- Neglecting people’s values and beliefs. Pay attention to what goes on in your employees’ heads as well as what happens on their desks. Constantly communicate about the new values, reward behaviors that support those values, and demonstrate your commitment to them through your own behavior and that of senior management.
- Settling for minor results. Marginal improvements only complicate the process, making it harder to figure out how things really work. Taking incremental steps only reinforces a culture of incrementalism, which prohibits taking the bold steps necessary for reengineering.
- Quitting too early. Many companies scale back or abandon their reengineering efforts at the first sign of trouble. But others also quit at the first sign of success, feeling they have accomplished their goal. Keep focused on the long-term goal and the huge payoffs waiting at the end of the road.
- Trying to make reengineering happen from the bottom up. Middle managers and front-line employees are not capable of initiating and implementing a reengineering effort. They lack the broad perspective that reengineering demands, and their expertise is limited to their individual functions and departments. Consequently, they rarely see the process as a whole or recognize how poor process design is at the root of their problems. While these people must certainly be involved in the actual process redesign, the total reengineering effort must come from the top down.
- Skimping on the resources needed for reengineering. You can’t achieve breakthrough results without a substantial investment. For reengineering, that means investing the time and attention of your best people. Reengineering cannot be trusted to those who don’t understand it or don’t fully support it. In addition, skimping on resources communicates a lack of commitment from senior management to the rest of the organization.
- Pulling back when people resist. Resistance is an inevitable reaction to major change. On top of that, reengineering isn’t to everyone’s advantage. Many employees will have a vested interest in maintaining the status quo. So expecting and planning for resistance must be an integral part of any reengineering effort. The better you do step 1 — communicating your compelling argument for change and your vision for the future — the easier it will be to manage resistance. Some people are bound to get their feathers ruffled, but you can’t please everyone. Trying to do so will only devalue the reengineering effort and delay its implementation.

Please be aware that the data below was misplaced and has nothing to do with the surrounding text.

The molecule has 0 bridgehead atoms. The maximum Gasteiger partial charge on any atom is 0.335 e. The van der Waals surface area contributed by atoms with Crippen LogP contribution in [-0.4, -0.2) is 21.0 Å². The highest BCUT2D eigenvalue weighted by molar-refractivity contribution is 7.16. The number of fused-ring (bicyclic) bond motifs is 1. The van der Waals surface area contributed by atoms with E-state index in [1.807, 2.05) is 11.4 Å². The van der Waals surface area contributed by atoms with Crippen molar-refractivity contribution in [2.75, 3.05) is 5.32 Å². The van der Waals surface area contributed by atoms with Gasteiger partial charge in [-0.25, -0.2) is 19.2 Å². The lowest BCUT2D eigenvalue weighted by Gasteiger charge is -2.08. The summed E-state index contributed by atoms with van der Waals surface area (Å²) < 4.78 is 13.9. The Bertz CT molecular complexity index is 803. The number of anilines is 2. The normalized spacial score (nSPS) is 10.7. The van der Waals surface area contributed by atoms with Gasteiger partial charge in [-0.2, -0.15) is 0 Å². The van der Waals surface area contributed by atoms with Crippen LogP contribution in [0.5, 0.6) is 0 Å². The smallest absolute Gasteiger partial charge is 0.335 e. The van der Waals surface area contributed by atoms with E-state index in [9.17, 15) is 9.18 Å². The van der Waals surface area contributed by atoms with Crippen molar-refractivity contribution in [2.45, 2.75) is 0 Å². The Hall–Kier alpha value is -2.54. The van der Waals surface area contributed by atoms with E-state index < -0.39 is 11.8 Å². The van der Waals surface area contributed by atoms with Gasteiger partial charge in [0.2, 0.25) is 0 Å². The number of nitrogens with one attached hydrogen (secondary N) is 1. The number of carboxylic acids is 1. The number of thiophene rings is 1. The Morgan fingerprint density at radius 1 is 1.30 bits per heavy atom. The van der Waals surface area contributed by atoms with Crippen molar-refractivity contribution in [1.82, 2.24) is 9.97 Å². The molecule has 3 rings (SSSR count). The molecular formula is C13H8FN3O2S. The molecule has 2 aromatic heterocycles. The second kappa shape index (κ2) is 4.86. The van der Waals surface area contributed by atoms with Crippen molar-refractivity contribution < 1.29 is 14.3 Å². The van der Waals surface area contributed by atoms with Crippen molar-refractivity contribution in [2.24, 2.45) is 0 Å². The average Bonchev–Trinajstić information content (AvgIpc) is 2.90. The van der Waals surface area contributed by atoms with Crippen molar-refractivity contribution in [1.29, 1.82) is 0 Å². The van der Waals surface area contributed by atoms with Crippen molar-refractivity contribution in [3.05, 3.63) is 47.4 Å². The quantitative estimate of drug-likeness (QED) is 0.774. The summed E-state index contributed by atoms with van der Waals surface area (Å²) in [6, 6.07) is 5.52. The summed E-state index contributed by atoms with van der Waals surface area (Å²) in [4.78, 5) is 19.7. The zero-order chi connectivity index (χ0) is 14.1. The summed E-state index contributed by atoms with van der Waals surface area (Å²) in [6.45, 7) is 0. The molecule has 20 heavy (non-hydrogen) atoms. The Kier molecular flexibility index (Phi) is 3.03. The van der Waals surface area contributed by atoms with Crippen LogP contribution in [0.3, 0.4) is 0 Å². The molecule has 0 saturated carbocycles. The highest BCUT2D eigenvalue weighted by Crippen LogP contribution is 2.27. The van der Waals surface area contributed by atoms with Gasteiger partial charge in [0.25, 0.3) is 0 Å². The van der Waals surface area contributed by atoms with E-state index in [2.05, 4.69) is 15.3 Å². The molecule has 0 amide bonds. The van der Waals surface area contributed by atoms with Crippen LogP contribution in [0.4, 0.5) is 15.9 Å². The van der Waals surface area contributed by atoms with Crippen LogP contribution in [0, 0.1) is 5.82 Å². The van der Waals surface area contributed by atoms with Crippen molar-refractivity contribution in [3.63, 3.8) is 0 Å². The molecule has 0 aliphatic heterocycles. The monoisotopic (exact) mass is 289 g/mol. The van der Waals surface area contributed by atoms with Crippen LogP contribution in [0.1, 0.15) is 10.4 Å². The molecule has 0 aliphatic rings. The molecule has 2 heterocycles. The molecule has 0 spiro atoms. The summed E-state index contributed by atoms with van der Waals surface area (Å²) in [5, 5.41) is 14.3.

- 8. Reinforcing the Culture of Reengineering.For reengineering to work, the culture must support the process. In today’s corporate environment, rational people will react warily, if not cynically, to suggestions that they break the rules or think outside the box. It takes much more than words to instill the kind of culture you need. The desired culture can be created and reinforced through a focus on three key areas: signals, symbols and systems.Signals are the explicit messages the leader sends to the organization about reengineering: what it means, why you are doing it, how you intend to go about it, and what it will take. Communicate these signals again and again, and then communicate some more. Reengineering is a difficult concept for employees to grasp because it goes against everything they have done in their careers. When it comes to reengineering, you simply can’t communicate too much.Symbols are actions the leader performs to reinforce the content of the signals. These include assigning the company’s “best and brightest” to the reengineering effort, rejecting design proposals that offer only incremental improvement, and removing managers who block the reengineering effort. Over and above their intrinsic value, these are symbolic actions. They prove to the organization that you are serious about reengineering.Finally, the leader needs to use management systems to reinforce the reengineering message. These systems must measure and reward people’s performance in ways that encourage them to attempt radical change. You also have to be willing to five with a certain amount of failure. Nothing will shut down radical thinking and innovation quicker than punishing failure.
There you have eight basic principles that can help guide a reengineering process, regardless of your business or industry. We strongly encourage you to look closely at whether reengineering makes sense for your business, and to seek out as much information as possible before undertaking such an enormous task.
To quote Hammer and Champy, “The uncertainties of reengineering cannot be used as an excuse to put off what must be done. Leading corporations in nearly every industry have already begun to reengineer. As more companies bring their key processes up to higher levels of performance, the reengineering option becomes a competitive necessity for others in the same industry. Reengineering by even one key participant in a market creates a new benchmark level that all competitors must meet.”
“Reengineering is still a new endeavor, all of us engaged in it are pioneers. The world of the industrial revolution is giving way to an era of a global economy, powerful information technologies, and relentless change. The curtain is rising on the Age of Reengineering. Those who respond to its challenges will write the new rules of American business. All that is needed is the will to succeed and the courage to begin.”
This article is based upon the ideas contained in Michael Hammer and James Champy’s book Reengineering The Corporation: A Manifesto For Business Revolution.